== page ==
When I started work with my client, it was surprising to see how many women were on my team. It’s such a refreshing change from my degree - there’s already a perception that Computer Science is a male-dominated subject, but the reality at my university was even more extreme than I’d imagined, and in our lab session of over 100 students there was only one woman. I was both shocked and happy to realise how diverse my project team is in terms of gender, race, age, background and values, and how brilliant it is to have a variety of different stories and personalities around me. I learn so much from my teammates; for example, I work with a Spanish woman in her thirties whose background is in linguistics, and she’s a phenomenal programmer because coding is essentially learning languages!
Not only does it make for a better working environment, but from a project development standpoint to build a product that’s going to be used by a diverse user base, it's almost essential to have a diverse team of people making it. I can build a platform as a 23-year-old Asian male for people in my age group, but I can’t know how an older woman will feel using it, or perhaps someone who’s neurodivergent. The more diverse the team building the platform, the better they’ll understand their audience and the better the product will be.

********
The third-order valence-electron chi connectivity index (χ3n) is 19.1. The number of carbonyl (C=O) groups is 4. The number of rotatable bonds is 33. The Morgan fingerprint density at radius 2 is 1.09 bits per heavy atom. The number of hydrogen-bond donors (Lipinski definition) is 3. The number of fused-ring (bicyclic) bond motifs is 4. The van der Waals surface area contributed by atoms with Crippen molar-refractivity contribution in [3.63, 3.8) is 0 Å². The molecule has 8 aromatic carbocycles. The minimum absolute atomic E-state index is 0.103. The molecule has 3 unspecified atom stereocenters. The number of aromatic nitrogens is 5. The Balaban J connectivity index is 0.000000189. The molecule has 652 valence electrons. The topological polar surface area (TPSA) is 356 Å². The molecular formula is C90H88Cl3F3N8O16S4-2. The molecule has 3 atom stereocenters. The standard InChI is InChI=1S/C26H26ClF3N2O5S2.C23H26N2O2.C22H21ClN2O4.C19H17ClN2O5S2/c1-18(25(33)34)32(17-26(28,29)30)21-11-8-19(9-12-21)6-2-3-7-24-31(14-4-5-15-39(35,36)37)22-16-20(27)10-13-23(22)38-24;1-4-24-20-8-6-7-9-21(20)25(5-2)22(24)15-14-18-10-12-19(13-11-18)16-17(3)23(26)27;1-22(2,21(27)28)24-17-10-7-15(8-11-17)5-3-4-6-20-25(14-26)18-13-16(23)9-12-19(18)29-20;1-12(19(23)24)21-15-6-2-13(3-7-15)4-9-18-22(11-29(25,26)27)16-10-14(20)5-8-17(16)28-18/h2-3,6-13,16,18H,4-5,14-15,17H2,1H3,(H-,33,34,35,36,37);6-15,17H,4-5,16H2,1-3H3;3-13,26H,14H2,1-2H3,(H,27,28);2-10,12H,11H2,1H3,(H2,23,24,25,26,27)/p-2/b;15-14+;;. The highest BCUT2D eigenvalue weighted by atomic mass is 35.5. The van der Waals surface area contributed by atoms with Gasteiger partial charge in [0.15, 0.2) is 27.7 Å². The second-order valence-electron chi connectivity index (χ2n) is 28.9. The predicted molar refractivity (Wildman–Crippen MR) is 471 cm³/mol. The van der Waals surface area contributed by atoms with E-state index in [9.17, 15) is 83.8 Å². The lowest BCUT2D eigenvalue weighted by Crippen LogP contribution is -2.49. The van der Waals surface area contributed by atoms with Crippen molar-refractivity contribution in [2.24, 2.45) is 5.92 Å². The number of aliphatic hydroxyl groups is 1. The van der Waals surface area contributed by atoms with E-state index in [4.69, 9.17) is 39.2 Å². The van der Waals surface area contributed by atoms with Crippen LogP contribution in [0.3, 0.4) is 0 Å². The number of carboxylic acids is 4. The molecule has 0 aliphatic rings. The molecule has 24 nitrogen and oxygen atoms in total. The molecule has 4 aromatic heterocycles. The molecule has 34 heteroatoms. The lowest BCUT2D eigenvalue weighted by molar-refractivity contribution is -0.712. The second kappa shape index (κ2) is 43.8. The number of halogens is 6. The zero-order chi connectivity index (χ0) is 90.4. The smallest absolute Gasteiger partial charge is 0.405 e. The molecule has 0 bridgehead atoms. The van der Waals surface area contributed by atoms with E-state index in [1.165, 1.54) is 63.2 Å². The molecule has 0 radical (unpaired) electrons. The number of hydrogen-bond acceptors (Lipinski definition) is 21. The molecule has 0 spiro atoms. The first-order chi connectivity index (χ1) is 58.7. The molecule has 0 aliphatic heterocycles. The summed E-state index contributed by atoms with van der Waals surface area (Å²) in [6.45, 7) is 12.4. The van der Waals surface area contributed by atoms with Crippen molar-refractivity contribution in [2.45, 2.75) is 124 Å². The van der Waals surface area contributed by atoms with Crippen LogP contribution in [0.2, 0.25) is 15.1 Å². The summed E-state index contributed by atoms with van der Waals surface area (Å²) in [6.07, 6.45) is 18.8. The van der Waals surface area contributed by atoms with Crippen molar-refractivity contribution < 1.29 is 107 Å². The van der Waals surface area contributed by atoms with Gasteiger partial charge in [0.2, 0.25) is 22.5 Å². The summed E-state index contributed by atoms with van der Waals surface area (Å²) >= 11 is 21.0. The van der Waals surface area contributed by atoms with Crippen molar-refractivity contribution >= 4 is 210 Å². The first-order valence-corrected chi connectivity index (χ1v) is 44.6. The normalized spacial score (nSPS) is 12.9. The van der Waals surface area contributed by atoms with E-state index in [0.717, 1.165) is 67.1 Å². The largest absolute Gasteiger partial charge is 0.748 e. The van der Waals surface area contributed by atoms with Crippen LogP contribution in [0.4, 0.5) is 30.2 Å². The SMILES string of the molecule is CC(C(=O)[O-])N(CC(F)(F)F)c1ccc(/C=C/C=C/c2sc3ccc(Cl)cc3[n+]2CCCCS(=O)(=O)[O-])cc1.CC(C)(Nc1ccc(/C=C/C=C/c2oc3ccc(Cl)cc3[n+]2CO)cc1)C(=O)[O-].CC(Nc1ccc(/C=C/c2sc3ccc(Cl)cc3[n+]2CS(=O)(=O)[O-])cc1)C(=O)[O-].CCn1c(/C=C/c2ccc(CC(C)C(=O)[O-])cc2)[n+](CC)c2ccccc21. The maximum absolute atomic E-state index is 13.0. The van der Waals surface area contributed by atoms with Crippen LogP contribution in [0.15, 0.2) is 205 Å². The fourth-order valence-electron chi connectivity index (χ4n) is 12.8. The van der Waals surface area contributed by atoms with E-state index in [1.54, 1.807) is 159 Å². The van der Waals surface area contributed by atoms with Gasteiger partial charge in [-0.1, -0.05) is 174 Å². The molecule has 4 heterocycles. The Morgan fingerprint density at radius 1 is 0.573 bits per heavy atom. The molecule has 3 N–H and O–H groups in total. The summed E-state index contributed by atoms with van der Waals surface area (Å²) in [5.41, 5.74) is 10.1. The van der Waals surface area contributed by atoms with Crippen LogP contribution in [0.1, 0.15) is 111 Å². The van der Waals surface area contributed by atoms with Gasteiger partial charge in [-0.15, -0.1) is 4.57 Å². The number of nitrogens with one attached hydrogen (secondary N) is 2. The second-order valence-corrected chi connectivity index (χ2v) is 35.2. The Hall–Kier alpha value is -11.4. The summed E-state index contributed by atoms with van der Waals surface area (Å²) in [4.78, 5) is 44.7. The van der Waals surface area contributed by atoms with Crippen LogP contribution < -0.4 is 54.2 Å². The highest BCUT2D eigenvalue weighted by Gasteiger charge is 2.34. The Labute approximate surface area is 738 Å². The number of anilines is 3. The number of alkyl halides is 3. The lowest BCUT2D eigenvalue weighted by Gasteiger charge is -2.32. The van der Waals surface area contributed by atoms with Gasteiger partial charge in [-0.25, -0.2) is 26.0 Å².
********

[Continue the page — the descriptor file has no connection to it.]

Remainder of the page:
My personal transformation, with the help of Sparta, has made me incredibly proud of the person I have become. Only 18 months ago, covid was rampant, I was antisocial, and my mum was worried I’d never be able to move out of home! Now, I’m living in an apartment in Liverpool with my best friend, working for one of the world’s largest tech consultancies, and my sense of motivation has skyrocketed. Growing so much in such a short time has made me want to do more to make the world a better place, and it's improved my relationships with people a lot. Only a few days ago I went to a family event, and one of my cousins commented that I’m now the most sociable amongst us! It felt awesome to have a confirmation of character development!
I couldn’t recommend Sparta Global more as a company. The application process was excellent, and I felt extremely well supported – it made it clear to me that Sparta was a company I really wanted to work for. My trainers Nish and Cathy were superb; they not only made me a better programmer, but a better person, because they taught me how to support myself and other people. The type of people that Sparta recruit are only the best, and I got along well with my whole class. One of the drawbacks of working from home is the lack of socialising but having my monthly check-ins with Emma (Engagement team) and Cindy (Account Manager) really helps me feel connected – they’ve coached me in relationship building and I can feel myself becoming more socially confident. I have so many great new people in my life, and I have Sparta to thank for that. And joining my client, and starting my career as a Test Engineer, is the cherry on the cake!